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Breast Cancer in Animals

Everyone reading this is a mammal and one of the things that pegs us as mammals and unites us all is……breasts.  Yes, even the men and boys.

It still seems to shock people to learn that dogs, cats, rabbits, rats and a host of other domestic species can get breast cancer too.   The aim of breast cancer awareness is to raise understanding for those who can’t speak for themselves and raise awareness of mammary cancer in companion animals.  We need to educate owners that breast cancer and mammary gland cancer are the same disease, it’s just called by a different name in other species. 

 Some numbers that may illustrate the risk to dogs and cats: For humans, breast cancer happens more frequently in developed countries and accounts for about 10% of deaths in women between 20-59.  Data for animals is harder to source, but estimates are that 1 in 4 dogs that are not spayed and experience more than one heat, will develop mammary tumours.

Dogs and cats that are spayed before they are sexually mature, around 6 months of age, are most unlikely to suffer mammary cancer.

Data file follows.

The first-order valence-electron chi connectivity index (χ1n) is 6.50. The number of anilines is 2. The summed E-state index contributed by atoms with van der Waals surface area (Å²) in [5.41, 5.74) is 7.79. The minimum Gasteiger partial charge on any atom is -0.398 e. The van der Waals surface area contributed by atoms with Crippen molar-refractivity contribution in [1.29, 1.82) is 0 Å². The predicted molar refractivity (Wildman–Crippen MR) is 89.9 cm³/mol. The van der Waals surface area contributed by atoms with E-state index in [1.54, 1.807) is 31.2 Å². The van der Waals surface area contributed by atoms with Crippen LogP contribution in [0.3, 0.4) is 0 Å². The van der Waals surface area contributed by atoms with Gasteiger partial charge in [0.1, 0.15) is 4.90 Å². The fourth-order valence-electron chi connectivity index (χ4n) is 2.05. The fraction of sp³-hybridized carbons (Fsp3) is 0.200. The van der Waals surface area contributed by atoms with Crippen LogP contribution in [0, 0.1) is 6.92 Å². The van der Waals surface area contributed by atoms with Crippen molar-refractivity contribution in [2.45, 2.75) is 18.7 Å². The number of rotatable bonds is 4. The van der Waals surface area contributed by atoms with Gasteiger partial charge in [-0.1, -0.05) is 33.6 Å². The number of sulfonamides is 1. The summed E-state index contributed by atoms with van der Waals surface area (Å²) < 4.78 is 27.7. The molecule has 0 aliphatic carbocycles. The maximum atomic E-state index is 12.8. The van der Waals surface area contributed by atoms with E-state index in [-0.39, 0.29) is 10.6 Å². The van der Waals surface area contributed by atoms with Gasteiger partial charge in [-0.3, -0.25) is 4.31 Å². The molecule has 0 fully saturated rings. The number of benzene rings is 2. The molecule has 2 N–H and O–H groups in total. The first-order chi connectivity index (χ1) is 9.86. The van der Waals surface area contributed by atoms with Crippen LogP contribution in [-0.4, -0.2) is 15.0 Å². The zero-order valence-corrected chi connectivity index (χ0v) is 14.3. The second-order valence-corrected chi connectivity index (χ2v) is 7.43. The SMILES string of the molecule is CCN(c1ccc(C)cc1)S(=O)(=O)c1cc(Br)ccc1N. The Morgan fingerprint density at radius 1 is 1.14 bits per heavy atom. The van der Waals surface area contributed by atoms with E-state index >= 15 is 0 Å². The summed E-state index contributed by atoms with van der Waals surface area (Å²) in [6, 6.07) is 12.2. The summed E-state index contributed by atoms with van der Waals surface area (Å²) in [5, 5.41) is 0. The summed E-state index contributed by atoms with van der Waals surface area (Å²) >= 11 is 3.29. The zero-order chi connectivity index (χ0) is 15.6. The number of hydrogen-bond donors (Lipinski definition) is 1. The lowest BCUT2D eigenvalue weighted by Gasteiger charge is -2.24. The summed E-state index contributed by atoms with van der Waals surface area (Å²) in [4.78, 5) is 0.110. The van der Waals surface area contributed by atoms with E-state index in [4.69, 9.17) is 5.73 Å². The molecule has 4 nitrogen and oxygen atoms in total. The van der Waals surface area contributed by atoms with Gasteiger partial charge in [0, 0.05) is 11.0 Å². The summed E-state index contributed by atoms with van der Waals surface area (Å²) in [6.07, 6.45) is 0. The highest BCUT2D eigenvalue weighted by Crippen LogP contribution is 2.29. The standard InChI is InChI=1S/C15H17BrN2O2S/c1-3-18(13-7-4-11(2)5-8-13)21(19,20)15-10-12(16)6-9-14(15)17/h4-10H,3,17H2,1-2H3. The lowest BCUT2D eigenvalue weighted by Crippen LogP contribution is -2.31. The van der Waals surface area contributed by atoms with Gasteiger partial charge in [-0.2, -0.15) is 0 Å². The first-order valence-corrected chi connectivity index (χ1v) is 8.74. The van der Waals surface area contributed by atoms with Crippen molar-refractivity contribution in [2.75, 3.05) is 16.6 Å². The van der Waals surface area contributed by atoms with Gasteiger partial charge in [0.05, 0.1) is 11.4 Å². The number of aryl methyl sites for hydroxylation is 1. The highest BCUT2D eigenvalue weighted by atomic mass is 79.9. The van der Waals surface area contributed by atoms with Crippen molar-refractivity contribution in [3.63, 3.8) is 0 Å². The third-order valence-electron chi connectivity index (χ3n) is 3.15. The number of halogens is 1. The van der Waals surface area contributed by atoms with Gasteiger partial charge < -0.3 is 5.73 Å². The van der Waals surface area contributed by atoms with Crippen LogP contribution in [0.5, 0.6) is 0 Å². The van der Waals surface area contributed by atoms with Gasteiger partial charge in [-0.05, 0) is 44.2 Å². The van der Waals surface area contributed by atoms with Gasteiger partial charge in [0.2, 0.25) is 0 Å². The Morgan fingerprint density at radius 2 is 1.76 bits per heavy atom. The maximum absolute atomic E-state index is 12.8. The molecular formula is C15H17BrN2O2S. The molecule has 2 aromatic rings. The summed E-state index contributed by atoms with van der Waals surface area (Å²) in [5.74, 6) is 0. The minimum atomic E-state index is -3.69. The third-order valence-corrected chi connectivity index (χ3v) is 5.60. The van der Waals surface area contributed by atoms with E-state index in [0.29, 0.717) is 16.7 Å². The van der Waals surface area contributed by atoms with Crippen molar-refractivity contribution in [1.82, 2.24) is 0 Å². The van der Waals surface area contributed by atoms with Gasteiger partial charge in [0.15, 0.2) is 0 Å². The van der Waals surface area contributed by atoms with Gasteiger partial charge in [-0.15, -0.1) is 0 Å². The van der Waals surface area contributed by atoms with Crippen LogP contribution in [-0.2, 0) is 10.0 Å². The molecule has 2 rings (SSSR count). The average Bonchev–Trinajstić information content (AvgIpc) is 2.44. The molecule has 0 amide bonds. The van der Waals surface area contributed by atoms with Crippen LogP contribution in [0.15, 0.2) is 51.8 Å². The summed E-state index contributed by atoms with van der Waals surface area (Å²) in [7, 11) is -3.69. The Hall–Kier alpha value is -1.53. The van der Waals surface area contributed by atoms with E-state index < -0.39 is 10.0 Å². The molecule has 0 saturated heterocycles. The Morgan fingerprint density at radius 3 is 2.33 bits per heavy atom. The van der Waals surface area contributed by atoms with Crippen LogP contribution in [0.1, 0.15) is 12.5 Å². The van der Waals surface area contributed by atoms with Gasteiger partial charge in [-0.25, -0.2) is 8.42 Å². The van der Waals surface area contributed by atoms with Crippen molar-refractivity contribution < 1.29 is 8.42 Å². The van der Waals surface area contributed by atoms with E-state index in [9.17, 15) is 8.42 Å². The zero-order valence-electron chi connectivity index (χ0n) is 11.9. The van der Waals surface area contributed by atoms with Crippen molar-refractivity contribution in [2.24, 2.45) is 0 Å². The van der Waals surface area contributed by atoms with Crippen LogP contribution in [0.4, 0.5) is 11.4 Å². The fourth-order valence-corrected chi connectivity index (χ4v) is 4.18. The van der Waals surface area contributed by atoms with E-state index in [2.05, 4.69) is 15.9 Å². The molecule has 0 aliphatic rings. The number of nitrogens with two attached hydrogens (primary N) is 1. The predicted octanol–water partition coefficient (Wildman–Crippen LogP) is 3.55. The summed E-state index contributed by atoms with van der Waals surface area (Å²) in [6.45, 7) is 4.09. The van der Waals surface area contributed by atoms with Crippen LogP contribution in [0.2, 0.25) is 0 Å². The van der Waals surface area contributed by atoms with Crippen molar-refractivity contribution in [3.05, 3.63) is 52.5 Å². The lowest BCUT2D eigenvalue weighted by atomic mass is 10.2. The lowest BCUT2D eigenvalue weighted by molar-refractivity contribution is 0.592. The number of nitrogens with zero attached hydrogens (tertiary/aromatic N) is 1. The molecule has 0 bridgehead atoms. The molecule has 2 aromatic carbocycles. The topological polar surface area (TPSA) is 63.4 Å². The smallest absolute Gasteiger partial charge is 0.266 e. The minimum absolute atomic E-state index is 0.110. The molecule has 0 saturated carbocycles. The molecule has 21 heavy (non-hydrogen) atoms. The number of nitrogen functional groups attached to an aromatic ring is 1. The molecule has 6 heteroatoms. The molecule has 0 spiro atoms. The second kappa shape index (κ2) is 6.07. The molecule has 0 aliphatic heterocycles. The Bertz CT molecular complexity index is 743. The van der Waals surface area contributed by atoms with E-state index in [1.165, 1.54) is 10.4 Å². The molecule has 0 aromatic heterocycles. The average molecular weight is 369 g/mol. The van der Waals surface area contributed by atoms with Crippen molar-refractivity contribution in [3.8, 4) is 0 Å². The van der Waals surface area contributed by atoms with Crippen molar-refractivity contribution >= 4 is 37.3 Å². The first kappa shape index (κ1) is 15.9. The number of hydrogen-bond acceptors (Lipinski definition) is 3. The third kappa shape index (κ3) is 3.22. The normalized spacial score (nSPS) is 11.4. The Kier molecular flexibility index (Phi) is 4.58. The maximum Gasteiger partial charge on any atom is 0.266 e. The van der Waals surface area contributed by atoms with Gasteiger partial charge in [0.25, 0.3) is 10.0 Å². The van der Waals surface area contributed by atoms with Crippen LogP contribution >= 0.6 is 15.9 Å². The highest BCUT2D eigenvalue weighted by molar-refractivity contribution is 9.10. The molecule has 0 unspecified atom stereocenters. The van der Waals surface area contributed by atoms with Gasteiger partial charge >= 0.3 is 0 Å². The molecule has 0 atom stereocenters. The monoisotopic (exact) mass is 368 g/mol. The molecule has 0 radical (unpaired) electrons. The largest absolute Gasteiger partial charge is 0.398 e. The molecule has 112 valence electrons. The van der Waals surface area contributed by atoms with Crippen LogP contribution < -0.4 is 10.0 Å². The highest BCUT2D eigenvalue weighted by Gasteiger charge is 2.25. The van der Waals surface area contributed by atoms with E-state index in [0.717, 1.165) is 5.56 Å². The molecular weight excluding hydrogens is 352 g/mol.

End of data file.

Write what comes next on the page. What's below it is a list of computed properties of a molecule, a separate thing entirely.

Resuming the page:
The terminology surrounding lumps, tumours and cancer can be a little daunting and confusing.  The word tumour does not always mean cancer.  Cancer implies malignancy or a likelihood to spread to other parts of the body.  It is a process known as metastasis, in which a tumour infiltrates new regions of the body for growth.  A tumour can be benign or malignant, but cancer is always malignant. 

Desexing a pet will also have other added benefits:

  • Reduce the risk of uterine infections and false pregnancies
  • Prevents reproductive cycle behaviours, like a cat ‘calling’ when on heat or bleeding from the vulva when in season
  • Eliminates the risk of pregnancy including all the life-threatening issues associated with birth and nurturing
  • Reduces animal’s likelihood to roam
  • Less likely to show aggressive behaviour

This may all sound complex and intimidating, but the message is simple:

Desex your pets, prior to them coming into season, unless you have a breeding plan for pure-bred pets.  This will reduce a number of hormonal type medical conditions in the long term that may prove fatal in male and female pets. It may also make your pet more family friendly.